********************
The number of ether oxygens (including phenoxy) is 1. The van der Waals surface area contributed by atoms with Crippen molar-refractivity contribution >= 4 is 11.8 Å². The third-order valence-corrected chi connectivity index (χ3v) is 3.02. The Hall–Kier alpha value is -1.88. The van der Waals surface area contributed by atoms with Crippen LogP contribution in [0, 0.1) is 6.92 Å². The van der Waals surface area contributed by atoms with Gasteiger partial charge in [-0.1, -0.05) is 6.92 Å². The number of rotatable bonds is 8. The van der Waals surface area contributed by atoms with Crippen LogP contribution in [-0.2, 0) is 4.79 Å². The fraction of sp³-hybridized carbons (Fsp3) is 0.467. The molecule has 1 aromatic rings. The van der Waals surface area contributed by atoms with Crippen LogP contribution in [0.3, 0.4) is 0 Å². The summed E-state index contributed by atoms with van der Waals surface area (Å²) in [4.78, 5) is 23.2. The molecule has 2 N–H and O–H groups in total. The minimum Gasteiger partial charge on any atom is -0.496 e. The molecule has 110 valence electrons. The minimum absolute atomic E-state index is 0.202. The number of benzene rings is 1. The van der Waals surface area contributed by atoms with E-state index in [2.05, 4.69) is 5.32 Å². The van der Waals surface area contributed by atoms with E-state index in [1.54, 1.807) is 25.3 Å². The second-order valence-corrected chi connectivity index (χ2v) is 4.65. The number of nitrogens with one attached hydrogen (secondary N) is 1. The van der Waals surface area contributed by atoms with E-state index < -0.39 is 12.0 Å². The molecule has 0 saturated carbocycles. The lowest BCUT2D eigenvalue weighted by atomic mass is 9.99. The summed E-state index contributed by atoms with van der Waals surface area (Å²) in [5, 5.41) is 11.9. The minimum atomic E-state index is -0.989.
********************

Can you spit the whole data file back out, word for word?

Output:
The number of ether oxygens (including phenoxy) is 1. The van der Waals surface area contributed by atoms with Crippen molar-refractivity contribution >= 4 is 11.8 Å². The third-order valence-corrected chi connectivity index (χ3v) is 3.02. The Hall–Kier alpha value is -1.88. The van der Waals surface area contributed by atoms with Crippen LogP contribution in [0, 0.1) is 6.92 Å². The van der Waals surface area contributed by atoms with Gasteiger partial charge in [-0.1, -0.05) is 6.92 Å². The number of rotatable bonds is 8. The van der Waals surface area contributed by atoms with Crippen LogP contribution in [-0.2, 0) is 4.79 Å². The fraction of sp³-hybridized carbons (Fsp3) is 0.467. The molecule has 1 aromatic rings. The van der Waals surface area contributed by atoms with Crippen LogP contribution in [0.3, 0.4) is 0 Å². The summed E-state index contributed by atoms with van der Waals surface area (Å²) in [4.78, 5) is 23.2. The molecule has 2 N–H and O–H groups in total. The minimum Gasteiger partial charge on any atom is -0.496 e. The molecule has 110 valence electrons. The minimum absolute atomic E-state index is 0.202. The number of benzene rings is 1. The van der Waals surface area contributed by atoms with E-state index in [2.05, 4.69) is 5.32 Å². The van der Waals surface area contributed by atoms with E-state index in [1.54, 1.807) is 25.3 Å². The second-order valence-corrected chi connectivity index (χ2v) is 4.65. The number of nitrogens with one attached hydrogen (secondary N) is 1. The van der Waals surface area contributed by atoms with E-state index < -0.39 is 12.0 Å². The molecule has 0 saturated carbocycles. The lowest BCUT2D eigenvalue weighted by atomic mass is 9.99. The summed E-state index contributed by atoms with van der Waals surface area (Å²) in [5, 5.41) is 11.9. The minimum atomic E-state index is -0.989.